Complexity in the agricultural information exchange interface: implications for strategic farm management and the sustainability of mixed-farming systems

Lauren Howard

    Research output: ThesisDoctoral Thesis

    98 Downloads (Pure)


    Decision-making is at the core of managing any mixed-farming system. Strategic decisions are important because they provide the overall, long-term direction for the business and consequently, have a major influence on a mixed-farming system’s sustainability. Australian family-operated, mixed-farming systems are complex. Due to the complexity, farmers seek information, knowledge and advice to assist them with their decision-making. Traditionally, the major providers of information were state departments of agriculture. However, during the 1980s, the public sector began to withdraw from agricultural extension and changed the nature of the services it provided. This change has created a complex information exchange interface with a diversity of service providers and institutional arrangements. The information exchange interface exists to support farmers in their decision-making. However, there appears to be limited understanding of its influence on farmer decision-making in general, and even less so on strategic decision-making. Accordingly, the focus and contribution of this thesis is to explore and provide insight into this influence. The research questions answered in this thesis are 1. ‘To what extent are strategic decisions made by farmers supported by the information exchange interface?’ 2. ‘To what extent do farmers and advises prioritise strategic decision-making?’ and 3. ‘What are the implications for agricultural sustainability?’ Strategic decision-making in mixed-farming systems, as indicated in the literature, is complex. This thesis reveals that contemporary changes within the information exchange interface have increased the complexity of strategic decision-making, to the extent that support for strategic decision-making is fragmented and limited. Given the nature of this research, a mixed methods approach was considered most appropriate. A web survey, interactive group exercise and semi-structured interviews were designed to collect data to answer the research questions. The web survey data were analysed statistically whereas the interactive group exercise and semi-structured interview data were qualitative in nature and therefore analysed thematically. This thesis has taken a broad theoretical perspective and brought together the available theories (innovation diffusion theory, adoption theory, participatory approaches, decision models and innovation systems theory) in the context of the decision-making interface. This thesis highlights the inadequacies of existing theories to explain the highly personal and highly diverse nature of the information exchange interface. The theoretical implications are discussed, and this thesis reveals that an absence of support for strategic decision-making within the information exchange interface limits the capacity of farmers to strategically manage their mixed-farming systems and consequently, their ability to be adaptable to change. As the literature revealed, strategic management and adaptive capacity are important for the sustainability of mixed-farming systems. This thesis also reveals there is considerable ambiguity surrounding the definition of strategic management and a strategic decision. Interpretations of strategic vary according to location and the individual, suggesting that strategic views can be somewhat personal. At a practical level, most advisers service the operational-tactical realm, rather than strategic decision-making, for several reasons. Firstly, most advisers are from technical agricultural production backgrounds and are not skilled in strategic management. They are comfortable with providing operational-tactical advice. Secondly, the nature of private sector business models encourages advisers to service the operational-tactical realm due to the short-term profit opportunities. In addition, the information exchange interface is reactive rather than proactive. Further, there are opportunities for the sectors and service providers to work more collaboratively. Thirdly, there appears to be less demand for strategic management support from farmers, despite awareness of the importance of ‘long-term’ farm planning and management. Strategic management is multi-disciplinary in that it considers every aspect of the business. Additionally, decision-making is an individualised and personal process. Consequently, the current extension paradigm is limited in its capacity to adequately explain strategic decision-making. It is also limited in its ability to capture the complexity of competing interests within contemporary, mixed-farming systems. The interface is fragmented, and farmers could benefit from the various service providers working more synergistically. A focus on mutual interaction amongst the service providers, investigating methods they can collaborate and complement each other, could be beneficial. This thesis has revealed that the private sector has limited opportunities to contribute to R&D decision-making and changes to current institutional, funding and professional arrangements could improve the effectiveness of the interface.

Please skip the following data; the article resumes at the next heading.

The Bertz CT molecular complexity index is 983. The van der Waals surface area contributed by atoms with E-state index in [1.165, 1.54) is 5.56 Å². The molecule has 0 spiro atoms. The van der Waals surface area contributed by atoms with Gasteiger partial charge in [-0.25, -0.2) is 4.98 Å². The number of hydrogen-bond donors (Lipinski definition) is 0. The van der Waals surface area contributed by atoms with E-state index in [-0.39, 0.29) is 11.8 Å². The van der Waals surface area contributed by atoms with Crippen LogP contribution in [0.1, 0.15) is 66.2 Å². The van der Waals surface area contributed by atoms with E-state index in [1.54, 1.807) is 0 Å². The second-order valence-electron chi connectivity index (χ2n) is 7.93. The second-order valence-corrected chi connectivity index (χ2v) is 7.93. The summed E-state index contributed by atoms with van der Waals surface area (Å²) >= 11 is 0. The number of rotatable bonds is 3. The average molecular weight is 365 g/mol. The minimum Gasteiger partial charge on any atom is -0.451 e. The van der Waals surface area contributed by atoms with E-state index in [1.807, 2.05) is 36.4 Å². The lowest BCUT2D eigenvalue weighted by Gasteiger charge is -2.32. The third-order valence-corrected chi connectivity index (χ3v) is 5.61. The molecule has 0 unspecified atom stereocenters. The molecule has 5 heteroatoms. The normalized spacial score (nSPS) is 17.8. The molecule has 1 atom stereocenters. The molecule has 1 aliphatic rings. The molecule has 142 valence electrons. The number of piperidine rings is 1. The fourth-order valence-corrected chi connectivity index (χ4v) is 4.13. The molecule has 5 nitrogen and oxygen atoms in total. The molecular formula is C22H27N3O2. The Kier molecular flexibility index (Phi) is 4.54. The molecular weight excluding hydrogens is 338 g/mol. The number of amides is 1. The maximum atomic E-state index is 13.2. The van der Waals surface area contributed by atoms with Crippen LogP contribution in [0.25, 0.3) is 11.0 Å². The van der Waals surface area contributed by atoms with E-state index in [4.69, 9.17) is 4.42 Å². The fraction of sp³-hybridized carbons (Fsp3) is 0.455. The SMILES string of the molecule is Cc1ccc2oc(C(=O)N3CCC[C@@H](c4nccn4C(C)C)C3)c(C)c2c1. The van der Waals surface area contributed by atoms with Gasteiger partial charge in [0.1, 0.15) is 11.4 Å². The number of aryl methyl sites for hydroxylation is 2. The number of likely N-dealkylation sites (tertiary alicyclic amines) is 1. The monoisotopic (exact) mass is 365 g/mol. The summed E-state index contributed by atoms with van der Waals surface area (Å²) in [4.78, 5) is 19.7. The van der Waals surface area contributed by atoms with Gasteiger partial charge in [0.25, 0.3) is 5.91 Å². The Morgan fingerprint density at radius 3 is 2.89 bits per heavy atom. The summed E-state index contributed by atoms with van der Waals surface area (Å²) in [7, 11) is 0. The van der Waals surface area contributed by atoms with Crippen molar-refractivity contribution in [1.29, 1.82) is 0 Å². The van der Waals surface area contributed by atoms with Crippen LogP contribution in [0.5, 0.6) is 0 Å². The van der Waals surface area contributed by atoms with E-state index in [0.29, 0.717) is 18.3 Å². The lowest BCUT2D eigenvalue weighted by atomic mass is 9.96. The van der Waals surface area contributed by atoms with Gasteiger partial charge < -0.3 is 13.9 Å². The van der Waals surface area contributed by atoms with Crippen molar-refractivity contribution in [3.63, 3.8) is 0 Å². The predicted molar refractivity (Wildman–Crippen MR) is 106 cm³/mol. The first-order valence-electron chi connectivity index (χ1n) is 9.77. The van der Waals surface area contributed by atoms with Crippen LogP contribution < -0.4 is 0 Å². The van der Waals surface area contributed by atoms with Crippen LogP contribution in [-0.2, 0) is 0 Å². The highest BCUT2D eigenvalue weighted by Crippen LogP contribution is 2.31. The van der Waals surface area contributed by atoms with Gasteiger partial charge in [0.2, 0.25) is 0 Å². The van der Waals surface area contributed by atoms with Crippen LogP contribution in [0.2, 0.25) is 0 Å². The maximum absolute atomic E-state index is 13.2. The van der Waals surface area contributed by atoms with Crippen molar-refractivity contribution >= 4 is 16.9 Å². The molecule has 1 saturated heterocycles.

Original languageEnglish
    QualificationDoctor of Philosophy
    Awarding Institution
    • Charles Sturt University
    • Glyde, Scott, Principal Supervisor
    • Gray, Ian, Co-Supervisor
    Publication statusPublished - 2018


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